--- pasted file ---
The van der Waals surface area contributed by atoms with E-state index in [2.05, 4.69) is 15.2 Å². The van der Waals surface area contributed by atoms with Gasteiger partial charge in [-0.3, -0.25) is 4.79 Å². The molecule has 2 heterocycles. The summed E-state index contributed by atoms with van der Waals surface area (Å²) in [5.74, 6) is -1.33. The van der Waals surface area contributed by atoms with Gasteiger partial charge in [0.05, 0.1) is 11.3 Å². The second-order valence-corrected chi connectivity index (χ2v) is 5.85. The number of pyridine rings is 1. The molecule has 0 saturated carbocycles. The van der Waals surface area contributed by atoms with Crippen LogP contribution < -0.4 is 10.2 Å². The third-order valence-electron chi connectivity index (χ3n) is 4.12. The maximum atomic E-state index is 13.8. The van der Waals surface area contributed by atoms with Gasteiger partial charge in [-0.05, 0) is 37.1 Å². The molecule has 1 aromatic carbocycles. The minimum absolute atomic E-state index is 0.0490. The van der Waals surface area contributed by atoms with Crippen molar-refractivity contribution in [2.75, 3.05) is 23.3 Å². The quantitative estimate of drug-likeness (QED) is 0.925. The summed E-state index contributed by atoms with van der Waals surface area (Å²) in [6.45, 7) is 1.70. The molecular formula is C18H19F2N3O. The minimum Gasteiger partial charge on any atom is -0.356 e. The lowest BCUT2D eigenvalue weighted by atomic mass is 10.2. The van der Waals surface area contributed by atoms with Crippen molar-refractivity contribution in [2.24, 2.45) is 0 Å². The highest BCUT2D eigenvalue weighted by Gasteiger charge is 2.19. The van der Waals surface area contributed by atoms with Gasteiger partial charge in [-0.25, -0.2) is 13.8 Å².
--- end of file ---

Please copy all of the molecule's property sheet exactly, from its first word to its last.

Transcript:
The van der Waals surface area contributed by atoms with E-state index in [2.05, 4.69) is 15.2 Å². The van der Waals surface area contributed by atoms with Gasteiger partial charge in [-0.3, -0.25) is 4.79 Å². The molecule has 2 heterocycles. The summed E-state index contributed by atoms with van der Waals surface area (Å²) in [5.74, 6) is -1.33. The van der Waals surface area contributed by atoms with Gasteiger partial charge in [0.05, 0.1) is 11.3 Å². The second-order valence-corrected chi connectivity index (χ2v) is 5.85. The number of pyridine rings is 1. The molecule has 0 saturated carbocycles. The van der Waals surface area contributed by atoms with Crippen LogP contribution < -0.4 is 10.2 Å². The third-order valence-electron chi connectivity index (χ3n) is 4.12. The maximum atomic E-state index is 13.8. The van der Waals surface area contributed by atoms with Gasteiger partial charge in [-0.05, 0) is 37.1 Å². The molecule has 1 aromatic carbocycles. The minimum absolute atomic E-state index is 0.0490. The van der Waals surface area contributed by atoms with Crippen molar-refractivity contribution in [2.75, 3.05) is 23.3 Å². The quantitative estimate of drug-likeness (QED) is 0.925. The summed E-state index contributed by atoms with van der Waals surface area (Å²) in [6.45, 7) is 1.70. The molecular formula is C18H19F2N3O. The minimum Gasteiger partial charge on any atom is -0.356 e. The lowest BCUT2D eigenvalue weighted by atomic mass is 10.2. The van der Waals surface area contributed by atoms with Crippen molar-refractivity contribution in [2.24, 2.45) is 0 Å². The highest BCUT2D eigenvalue weighted by Gasteiger charge is 2.19. The van der Waals surface area contributed by atoms with Gasteiger partial charge in [-0.25, -0.2) is 13.8 Å².